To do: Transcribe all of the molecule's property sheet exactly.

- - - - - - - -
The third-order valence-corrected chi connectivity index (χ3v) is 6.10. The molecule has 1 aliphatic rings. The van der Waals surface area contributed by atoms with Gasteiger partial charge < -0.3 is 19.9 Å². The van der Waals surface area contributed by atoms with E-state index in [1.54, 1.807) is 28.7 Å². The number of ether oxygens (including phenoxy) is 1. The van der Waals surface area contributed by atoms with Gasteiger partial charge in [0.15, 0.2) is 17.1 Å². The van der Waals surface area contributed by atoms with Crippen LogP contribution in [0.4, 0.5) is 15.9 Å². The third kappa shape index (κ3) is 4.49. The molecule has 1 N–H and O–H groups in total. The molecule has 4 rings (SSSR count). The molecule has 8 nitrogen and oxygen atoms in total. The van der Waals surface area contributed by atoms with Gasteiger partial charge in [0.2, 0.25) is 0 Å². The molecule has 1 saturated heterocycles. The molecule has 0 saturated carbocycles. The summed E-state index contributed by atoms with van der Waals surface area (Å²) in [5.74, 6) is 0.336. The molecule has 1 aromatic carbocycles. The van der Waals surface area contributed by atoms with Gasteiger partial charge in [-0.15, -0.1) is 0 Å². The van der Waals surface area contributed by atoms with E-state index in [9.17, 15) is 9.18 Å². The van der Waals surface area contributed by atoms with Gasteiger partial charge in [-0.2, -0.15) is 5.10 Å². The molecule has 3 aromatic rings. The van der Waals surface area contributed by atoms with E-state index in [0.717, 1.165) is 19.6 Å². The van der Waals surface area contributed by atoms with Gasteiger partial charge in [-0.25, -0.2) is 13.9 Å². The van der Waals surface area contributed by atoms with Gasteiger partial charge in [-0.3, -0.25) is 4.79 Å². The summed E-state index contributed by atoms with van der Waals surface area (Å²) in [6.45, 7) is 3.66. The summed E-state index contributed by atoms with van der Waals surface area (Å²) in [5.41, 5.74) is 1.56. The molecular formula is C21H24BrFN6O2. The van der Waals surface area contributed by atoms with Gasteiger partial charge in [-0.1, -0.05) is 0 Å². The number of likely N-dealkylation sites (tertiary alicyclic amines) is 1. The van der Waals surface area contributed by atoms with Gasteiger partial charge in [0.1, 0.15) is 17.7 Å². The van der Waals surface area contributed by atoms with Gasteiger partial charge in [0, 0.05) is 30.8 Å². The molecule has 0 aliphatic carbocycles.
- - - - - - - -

The third-order valence-corrected chi connectivity index (χ3v) is 6.10. The molecule has 1 aliphatic rings. The van der Waals surface area contributed by atoms with Gasteiger partial charge < -0.3 is 19.9 Å². The van der Waals surface area contributed by atoms with E-state index in [1.54, 1.807) is 28.7 Å². The number of ether oxygens (including phenoxy) is 1. The van der Waals surface area contributed by atoms with Gasteiger partial charge in [0.15, 0.2) is 17.1 Å². The van der Waals surface area contributed by atoms with Crippen LogP contribution in [0.4, 0.5) is 15.9 Å². The third kappa shape index (κ3) is 4.49. The molecule has 1 N–H and O–H groups in total. The molecule has 4 rings (SSSR count). The molecule has 8 nitrogen and oxygen atoms in total. The van der Waals surface area contributed by atoms with Gasteiger partial charge in [0.2, 0.25) is 0 Å². The molecule has 1 saturated heterocycles. The molecule has 0 saturated carbocycles. The summed E-state index contributed by atoms with van der Waals surface area (Å²) in [5.74, 6) is 0.336. The molecule has 1 aromatic carbocycles. The van der Waals surface area contributed by atoms with Gasteiger partial charge in [-0.15, -0.1) is 0 Å². The van der Waals surface area contributed by atoms with E-state index in [9.17, 15) is 9.18 Å². The van der Waals surface area contributed by atoms with Gasteiger partial charge in [-0.2, -0.15) is 5.10 Å². The molecule has 3 aromatic rings. The van der Waals surface area contributed by atoms with E-state index in [0.717, 1.165) is 19.6 Å². The van der Waals surface area contributed by atoms with Gasteiger partial charge in [-0.25, -0.2) is 13.9 Å². The van der Waals surface area contributed by atoms with Gasteiger partial charge in [-0.3, -0.25) is 4.79 Å². The summed E-state index contributed by atoms with van der Waals surface area (Å²) in [6.45, 7) is 3.66. The summed E-state index contributed by atoms with van der Waals surface area (Å²) in [5.41, 5.74) is 1.56. The molecular formula is C21H24BrFN6O2. The van der Waals surface area contributed by atoms with Gasteiger partial charge in [-0.1, -0.05) is 0 Å². The number of likely N-dealkylation sites (tertiary alicyclic amines) is 1. The van der Waals surface area contributed by atoms with Gasteiger partial charge in [0.1, 0.15) is 17.7 Å². The van der Waals surface area contributed by atoms with Gasteiger partial charge in [0, 0.05) is 30.8 Å². The molecule has 0 aliphatic carbocycles.